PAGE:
Wednesday, 13 August 2014

Traditional Chinese Yee Mein noodles with Chinese dried shitake mushrooms recipe

You pronounce this noodle like a coybow.. Yeeeeeee! Its spelled a variety of ways: Yee mein, Yi mein, e-fu noodlesyee-fu noodlesyi noodles, or yifu noodles.  They represent longevity and so are often served during traditional Chinese birthday celebrations, or as one of the last courses of a multi course Chinese wedding meal.  You can find these slighty springy noodles that absorb sauce amazingly (and still stay soft and intact) initially as a nondescript pale poofy "cake-like" round of dried noodles in the refrigerated section of most Chinese grocery stores.  Then you braise it in a rich oyster sauce with savory earthy Chinese black mushrooms and either chives or green onions for an unami savory bowl of noodles you'll crave again and again.

Dried shitake mushrooms are dried to concentrate its unami flavors and deepen its characteristic mushroom flavor.   Colours range from a deep black, to ashen grey as well as various shades of brown.  Avoid ones that look moist (more susceptible to mold or mildew), have tiny bumps on the stem or underside (sign of insects), or ones that smell odd (dank, sour, rank) as your dried Chinese mushrooms will only taste as good as the quality of them... that's why they range in price... but its always best to look for clean, dry shitake mushrooms that have a flower cracking pattern on the mushroom surface with a rich mushroom aroma when you take a sniff.

You can add in sauteed chives, bamboo shoots, bean sprouts, straw mushrooms, enoki mushrooms, or whatever you desire.  Some Chinese restaurants serve this noodle as a base for freshly cooked crab. Mmmm! I used a deep frying pan, but you can easily do this in a nice wok as well.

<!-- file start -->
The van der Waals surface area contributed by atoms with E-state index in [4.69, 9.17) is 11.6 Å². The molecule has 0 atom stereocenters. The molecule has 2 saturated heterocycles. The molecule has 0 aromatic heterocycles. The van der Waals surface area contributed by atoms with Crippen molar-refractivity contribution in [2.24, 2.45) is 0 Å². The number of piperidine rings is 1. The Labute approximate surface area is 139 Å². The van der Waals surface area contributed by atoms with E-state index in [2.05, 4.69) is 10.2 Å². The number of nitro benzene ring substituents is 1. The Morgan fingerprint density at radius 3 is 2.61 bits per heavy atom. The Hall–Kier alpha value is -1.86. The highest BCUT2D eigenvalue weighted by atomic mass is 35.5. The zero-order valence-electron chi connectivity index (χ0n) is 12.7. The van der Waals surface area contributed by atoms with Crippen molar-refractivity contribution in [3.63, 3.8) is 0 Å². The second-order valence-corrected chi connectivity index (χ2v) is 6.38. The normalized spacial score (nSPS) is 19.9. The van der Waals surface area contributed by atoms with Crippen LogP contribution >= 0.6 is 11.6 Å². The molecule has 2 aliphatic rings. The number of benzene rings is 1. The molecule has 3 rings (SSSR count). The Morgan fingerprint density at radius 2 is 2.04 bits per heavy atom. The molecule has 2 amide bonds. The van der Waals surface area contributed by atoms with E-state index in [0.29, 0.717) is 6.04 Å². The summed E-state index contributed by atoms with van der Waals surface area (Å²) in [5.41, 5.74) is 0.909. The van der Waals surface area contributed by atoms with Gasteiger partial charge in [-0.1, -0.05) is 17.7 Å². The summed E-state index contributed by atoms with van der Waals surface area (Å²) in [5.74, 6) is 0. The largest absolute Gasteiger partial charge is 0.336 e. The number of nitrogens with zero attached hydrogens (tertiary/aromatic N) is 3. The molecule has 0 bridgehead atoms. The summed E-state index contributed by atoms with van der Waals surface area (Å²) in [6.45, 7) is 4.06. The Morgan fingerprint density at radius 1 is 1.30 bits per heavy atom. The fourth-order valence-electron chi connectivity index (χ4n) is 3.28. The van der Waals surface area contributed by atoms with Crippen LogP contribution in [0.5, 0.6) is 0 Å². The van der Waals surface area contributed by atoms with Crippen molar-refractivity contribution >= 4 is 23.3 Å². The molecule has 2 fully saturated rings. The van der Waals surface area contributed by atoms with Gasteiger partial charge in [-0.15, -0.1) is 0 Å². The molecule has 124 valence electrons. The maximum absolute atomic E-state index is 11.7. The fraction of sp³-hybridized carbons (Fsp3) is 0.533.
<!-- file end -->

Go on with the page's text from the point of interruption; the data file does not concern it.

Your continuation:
Yee mein with Chinese dried shitake mushrooms recipe
Ingredients
-1 "cake" of yee mein
-5-6 medium sized Chinese dried shitake mushrooms, rehydrated, reserve soaking liquid.
-3 tablespoons of oyster sauce
-1 cup sliced mushrooms, soaked and sliced thin.  - I used normal ones, you can put in straw or enoki mushrooms too
-1 medium onion sliced thin - not traditional, but I wanted more veges
-1 table spoon canola or peanut oil
-3-4 cloves of garlic minced
-1 teaspoon of fresh ginger root minced
-1 tablespoon sesame oil
-1/2 cup - 1 cup chicken broth 
-diced green onions and/or cilatro leaves for garnish
*optional - 1 cup chopped Chinese chives

How to
1) In a large pot of boiling water, immerse the yee mein noodle cake and with chopsticks or tongs, swirl it in the hot water and cook for 3 minutes to rehydrate the noodle.  Drain well and set noodles aside.
2) In a large wok or deep frying pan over medium high heat, add 1 table spoon canola or peanut oil, garlic and ginger and let them infuse the oil for about a minute or two.  Add in the sliced rehydrated shitake mushrooms, let cook for a minute or two.
3) Add in remaining vegetables: mushrooms, onions and chives if using.  Cook for 3-5 minuts more until the onions are translucent.  Pour reserved mushroom soaking liquid into a measuring cup and add chicken broth to make up 1.5 cups of liquid. Add this liquid to the pan as well as the oyster sauce.
4) Add in drained noodles, mix well - the noodles will soak up the sauce pretty fast.  When most of the sauce has been absorbed, remove pan/wok from heat and drizzle with sesame oil (flavor disappears if you heat it too long so always add it last) and green onions/cilantro.  Dig in!


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